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Natchez Native Serves Aboard one of Navy’s Most Advanced Warships
from Staff Reports - NEWS
October 22, 2018 - ListenUpYall.com

By Mass Communication Specialist 1st Class Tim Miller, Navy Office of Community Outreach
Photo by Mass Communication Specialist Senior Chief Gary Ward 

NORFOLK, Va. – A 2010 Natchez High School graduate and Natchez, Mississippi, native is serving in the U.S. Navy aboard the guided-missile destroyer USS Mason. 

Navy Petty Officer 3rd Class Cardell Mason is a boatswain’s mate aboard the warship, based in Norfolk, Virginia. USS Mason is named after Secretary of the Navy John Young Mason and Distinguished Flying Cross Recipient Ensign Newton Henry Mason.

As Navy boatswain’s mate, Mason is responsible for training and supervising sailors in all activities relating to deck and boat seamanship, overseeing the maintenance of the ship’s external structure and deck equipment.

“What I love about my job is that we can work on almost any type of platform, anywhere in the world,” Mason said.


Mason credits success in the Navy to many of the lessons learned in Natchez. 

“I grew up with diversity and saw people from different walks of life coming together to help each other," Mason said. "This same positive attitude helps me in the Navy every day.”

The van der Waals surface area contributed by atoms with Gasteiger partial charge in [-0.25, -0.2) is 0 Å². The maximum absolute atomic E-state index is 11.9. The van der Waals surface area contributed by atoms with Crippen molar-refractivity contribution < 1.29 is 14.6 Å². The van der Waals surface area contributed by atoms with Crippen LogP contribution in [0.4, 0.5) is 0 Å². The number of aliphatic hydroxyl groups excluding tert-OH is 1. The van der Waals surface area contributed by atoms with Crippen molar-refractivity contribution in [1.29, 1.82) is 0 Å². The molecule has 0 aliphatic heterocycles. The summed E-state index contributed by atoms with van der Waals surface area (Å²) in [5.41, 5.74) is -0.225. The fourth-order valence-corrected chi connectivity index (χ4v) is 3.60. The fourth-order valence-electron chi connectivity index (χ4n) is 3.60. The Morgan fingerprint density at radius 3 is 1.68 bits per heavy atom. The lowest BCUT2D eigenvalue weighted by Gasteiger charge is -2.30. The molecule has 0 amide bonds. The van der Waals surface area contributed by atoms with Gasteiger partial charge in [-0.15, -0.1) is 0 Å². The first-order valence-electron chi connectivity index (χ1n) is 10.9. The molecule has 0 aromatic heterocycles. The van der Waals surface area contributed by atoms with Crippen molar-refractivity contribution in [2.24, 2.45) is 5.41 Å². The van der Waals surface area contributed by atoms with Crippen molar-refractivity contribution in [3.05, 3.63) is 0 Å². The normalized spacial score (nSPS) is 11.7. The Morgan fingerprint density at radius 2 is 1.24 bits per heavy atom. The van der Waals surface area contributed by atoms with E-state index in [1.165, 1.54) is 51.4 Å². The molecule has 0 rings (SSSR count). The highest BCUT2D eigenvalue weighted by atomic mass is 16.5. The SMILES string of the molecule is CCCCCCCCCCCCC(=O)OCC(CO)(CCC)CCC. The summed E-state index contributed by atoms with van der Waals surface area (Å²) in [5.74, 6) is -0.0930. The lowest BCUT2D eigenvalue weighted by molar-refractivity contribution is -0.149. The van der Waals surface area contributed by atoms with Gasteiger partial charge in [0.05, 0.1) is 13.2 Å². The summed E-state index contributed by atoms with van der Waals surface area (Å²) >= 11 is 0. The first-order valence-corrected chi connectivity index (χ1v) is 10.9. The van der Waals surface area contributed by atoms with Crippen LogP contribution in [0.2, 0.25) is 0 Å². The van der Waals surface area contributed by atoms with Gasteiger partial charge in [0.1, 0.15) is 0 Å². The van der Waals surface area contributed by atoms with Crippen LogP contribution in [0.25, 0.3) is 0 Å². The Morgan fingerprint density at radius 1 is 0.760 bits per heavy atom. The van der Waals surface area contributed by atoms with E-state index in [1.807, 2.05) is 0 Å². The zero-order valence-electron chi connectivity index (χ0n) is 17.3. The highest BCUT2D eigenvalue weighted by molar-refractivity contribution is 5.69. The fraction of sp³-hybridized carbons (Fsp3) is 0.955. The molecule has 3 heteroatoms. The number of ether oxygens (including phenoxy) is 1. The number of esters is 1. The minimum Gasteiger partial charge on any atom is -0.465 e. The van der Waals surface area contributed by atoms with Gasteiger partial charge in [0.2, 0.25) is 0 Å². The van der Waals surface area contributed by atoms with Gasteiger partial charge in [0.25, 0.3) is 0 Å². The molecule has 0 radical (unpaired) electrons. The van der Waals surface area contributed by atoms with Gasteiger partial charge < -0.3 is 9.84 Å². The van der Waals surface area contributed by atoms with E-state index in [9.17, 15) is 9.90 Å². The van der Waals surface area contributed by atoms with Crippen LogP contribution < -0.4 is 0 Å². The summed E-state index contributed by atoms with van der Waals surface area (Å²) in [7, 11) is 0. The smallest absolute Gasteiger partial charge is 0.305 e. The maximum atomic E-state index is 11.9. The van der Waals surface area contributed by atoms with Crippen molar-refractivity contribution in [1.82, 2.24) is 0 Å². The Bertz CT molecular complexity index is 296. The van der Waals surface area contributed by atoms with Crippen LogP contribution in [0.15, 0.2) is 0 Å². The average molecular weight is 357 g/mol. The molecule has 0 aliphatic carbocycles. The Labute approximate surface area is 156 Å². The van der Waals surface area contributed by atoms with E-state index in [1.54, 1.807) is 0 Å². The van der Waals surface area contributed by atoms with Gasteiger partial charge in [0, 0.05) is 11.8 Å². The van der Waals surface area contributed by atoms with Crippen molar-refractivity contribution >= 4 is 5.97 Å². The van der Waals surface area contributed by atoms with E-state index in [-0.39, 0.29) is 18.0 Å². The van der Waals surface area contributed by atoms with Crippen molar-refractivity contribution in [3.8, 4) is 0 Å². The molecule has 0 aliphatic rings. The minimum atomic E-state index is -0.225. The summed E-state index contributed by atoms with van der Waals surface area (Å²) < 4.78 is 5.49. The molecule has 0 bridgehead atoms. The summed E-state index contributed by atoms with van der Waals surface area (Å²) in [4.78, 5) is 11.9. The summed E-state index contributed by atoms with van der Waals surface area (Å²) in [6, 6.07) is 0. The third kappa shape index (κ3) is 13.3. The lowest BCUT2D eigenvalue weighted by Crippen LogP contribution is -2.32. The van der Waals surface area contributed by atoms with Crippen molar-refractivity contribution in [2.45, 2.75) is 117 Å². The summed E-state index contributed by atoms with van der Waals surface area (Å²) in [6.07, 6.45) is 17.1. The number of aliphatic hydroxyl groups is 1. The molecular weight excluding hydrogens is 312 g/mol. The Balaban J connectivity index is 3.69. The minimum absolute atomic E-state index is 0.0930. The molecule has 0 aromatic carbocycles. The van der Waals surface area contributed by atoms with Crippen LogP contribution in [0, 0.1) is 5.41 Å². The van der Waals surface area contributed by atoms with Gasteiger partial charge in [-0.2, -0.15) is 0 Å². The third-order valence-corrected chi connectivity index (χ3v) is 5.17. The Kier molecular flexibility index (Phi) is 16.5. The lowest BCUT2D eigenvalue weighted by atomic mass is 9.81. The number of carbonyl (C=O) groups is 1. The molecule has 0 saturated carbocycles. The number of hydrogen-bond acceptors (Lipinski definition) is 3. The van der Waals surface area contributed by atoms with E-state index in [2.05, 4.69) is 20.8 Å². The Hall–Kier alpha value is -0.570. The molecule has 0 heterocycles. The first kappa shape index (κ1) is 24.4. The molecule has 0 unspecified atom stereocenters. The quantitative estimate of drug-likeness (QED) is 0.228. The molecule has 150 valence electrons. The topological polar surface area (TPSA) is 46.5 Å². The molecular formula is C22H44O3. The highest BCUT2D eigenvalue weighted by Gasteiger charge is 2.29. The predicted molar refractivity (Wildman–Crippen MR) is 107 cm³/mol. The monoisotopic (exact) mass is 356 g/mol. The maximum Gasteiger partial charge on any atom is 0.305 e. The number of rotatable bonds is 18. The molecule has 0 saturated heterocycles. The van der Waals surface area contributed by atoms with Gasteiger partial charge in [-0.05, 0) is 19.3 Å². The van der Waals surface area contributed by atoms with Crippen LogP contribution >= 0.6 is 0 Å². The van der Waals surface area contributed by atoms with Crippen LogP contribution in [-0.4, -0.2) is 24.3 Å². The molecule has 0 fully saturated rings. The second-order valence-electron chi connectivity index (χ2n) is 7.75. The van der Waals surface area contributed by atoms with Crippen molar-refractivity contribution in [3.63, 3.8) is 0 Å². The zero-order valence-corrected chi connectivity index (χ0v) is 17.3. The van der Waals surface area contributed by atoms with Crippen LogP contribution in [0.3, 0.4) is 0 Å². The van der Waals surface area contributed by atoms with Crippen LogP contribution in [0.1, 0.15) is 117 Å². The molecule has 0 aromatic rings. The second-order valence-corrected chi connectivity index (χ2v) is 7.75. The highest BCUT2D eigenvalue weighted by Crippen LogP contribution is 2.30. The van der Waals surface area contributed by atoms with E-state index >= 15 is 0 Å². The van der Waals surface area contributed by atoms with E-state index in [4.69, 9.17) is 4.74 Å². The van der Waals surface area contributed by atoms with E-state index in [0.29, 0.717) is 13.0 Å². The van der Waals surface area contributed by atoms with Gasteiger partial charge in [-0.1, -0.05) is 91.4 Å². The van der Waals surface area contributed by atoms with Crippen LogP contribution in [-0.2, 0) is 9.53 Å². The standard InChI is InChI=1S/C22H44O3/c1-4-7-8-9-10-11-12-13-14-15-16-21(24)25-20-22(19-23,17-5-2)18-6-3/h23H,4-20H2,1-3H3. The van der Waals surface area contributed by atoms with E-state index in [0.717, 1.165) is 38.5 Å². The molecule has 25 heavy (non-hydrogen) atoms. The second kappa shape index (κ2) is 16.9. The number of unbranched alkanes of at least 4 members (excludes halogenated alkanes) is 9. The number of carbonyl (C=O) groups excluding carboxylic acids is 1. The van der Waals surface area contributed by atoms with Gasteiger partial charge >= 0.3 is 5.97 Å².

U.S. Navy sailors, like Mason, are stationed both stateside and on the high seas aboard surface ships around the world. USS Mason is one of more than 60 ships on the east coast of the United States as part of Naval Surface Forces, U.S. Atlantic Fleet. 

U.S. Navy ships are deployed globally, and their presence helps the Navy control the sea. Sea control is vital to project power, secure common areas, deter aggression and assure allies when and where desired.

Due to its extensive combat capability, the Mason is able to fire Tomahawk Cruise Missiles and other weapons as part of sustained combat operations against targets on and below the sea, in addition to hitting targets hundreds of miles over the land. 

The ship is equipped with the Aegis Combat System, which integrates the ship’s electronic sensors and weapons systems to defend against anti-ship missile threats. The ship’s air search and fire control radar provides continuous search and tracking of hundreds targets simultaneously. 

The crew of more than 300 sailors build a strong fellowship while working alongside each other. The sailors are highly motivated, and quickly adapt to changing conditions as part of a busy life of specialized work, watches and drills.

“I enjoy working on a destroyer," Mason said. "Every evolution involves a boatswain’s mate.”  

Though there are many ways for sailors to earn distinction in their command, community, and career, Mason is most proud of finishing the landing signalman enlisted course.

“Going through this course makes me more valuable as a sailor," Mason said. "I can now assist with flight operations which ultimately helps my crew.”  

As a member of one of the U.S. Navy’s most relied upon assets, Mason and other sailors know they are part of a legacy that will last beyond their lifetimes, one that will provide a critical component of the Navy the nation needs.

“Serving in the Navy means freedom for my family," Mason added. "With the Navy, I know I have a great foundation for the rest of my career.”  



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